Obviously, I’ve had my fair share of mishaps and fumbles along the way but nothing major to make me question my love for travel. But a recent incident might say otherwise.
A few months ago, I was in Germany for a meeting. My schedule was tight; so I had to run from one place to another barely having time to catch my breath. I finally had a chance to cool down at the Frankfurt railway station as I was relatively early for my train. Just as I put my laptop bag near a bench, I got a call from a close friend of mine. I took my eyes off my bag maybe for a maximum of two minutes. But that was enough time for it to get stolen. My heart dropped as I saw it missing from the bench. Then, panic struck me and I wasn’t able to think.
In that moment, logic and reasoning had left my body and was replaced with a pounding heart, sweat and extreme mental stress. I had to accept the fact that I had lost not only my laptop, but also my passport and several other possessions of serious personal value. This, in addition to the lost prospect of my onward journey to the US. I went through the police complaint process just to be disappointed again, because there wasn’t any CCTV coverage in the area where the theft had occurred. My lack of German language skills was another burden to deal with during this period of agony. Nothing I did seemed to help my cause. My patience was slowly wearing off. I wanted nothing more than to go to the hotel and throw a pity party for myself. But for some reason, I just couldn’t give up.
Maybe it was because of the pride I take in being an efficient traveller or maybe it was my ego getting hurt for not being careful. I went to the Indian Embassy and somehow convinced the kind and supportive staff there to come to work on a holiday just to give me a temporary passport to head back home. I blocked all access to important material on the laptop and tried some tactics to track it, even though this attempt was in vain. All I knew was that I wasn’t going to let a bad situation take control of my mind. It was definitely a bad experience. I had to go through the trouble of getting all my visas again, new passport, a new laptop, etc.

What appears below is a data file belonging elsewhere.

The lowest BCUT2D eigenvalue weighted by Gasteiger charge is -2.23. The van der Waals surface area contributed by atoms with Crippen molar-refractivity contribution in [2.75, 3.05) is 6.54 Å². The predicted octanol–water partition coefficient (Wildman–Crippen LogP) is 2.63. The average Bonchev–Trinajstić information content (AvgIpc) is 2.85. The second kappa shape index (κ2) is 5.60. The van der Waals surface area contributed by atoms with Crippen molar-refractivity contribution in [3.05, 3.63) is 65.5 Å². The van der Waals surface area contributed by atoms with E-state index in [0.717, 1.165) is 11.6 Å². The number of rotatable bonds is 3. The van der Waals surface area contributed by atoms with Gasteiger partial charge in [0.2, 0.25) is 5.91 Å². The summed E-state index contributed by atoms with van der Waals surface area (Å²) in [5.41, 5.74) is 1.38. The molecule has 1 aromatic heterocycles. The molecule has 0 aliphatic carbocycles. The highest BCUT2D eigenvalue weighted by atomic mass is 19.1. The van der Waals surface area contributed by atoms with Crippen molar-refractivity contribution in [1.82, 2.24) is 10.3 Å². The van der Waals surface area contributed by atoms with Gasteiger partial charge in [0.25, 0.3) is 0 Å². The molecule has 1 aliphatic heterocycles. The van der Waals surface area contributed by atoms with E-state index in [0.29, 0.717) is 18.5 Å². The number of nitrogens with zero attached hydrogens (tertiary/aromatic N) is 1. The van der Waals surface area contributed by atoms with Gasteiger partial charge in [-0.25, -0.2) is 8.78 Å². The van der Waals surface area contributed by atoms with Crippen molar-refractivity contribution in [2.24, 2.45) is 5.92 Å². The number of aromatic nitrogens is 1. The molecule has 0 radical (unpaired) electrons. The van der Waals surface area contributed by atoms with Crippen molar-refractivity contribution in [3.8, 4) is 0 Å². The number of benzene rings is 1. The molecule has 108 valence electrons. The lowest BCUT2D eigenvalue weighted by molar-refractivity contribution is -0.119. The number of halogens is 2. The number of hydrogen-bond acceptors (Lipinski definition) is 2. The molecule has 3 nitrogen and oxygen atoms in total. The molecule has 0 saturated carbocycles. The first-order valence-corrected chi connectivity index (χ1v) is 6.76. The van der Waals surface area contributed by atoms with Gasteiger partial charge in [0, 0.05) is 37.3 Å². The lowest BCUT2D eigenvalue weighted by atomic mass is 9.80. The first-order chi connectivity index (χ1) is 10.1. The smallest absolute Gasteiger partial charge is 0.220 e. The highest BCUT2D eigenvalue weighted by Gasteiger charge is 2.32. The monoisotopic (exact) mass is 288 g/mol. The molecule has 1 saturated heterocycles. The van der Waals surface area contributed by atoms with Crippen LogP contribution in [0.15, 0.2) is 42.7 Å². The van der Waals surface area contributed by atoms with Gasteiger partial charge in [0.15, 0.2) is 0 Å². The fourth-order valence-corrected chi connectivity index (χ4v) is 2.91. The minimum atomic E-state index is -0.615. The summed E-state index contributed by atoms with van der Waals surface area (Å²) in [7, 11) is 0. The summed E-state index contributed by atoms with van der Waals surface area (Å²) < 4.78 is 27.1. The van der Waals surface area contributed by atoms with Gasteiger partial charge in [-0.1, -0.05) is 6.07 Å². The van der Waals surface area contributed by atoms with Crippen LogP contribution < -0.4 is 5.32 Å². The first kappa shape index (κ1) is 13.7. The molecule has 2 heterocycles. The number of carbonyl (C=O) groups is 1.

Yes, this did take a toll on my happiness even though I tried not to let it get to me. But it also taught me to think on my feet and to stop romanticizing travel so much. It taught me that travel isn’t all that shine and stardust, but just a way of accepting what life throws at you and going with the flow.
Travel is for the patient, resilient, and quick-witted folk. It’s for the people who would go through the trouble of lost passports and pick-pockets, just to experience that giddy excitement before take-off.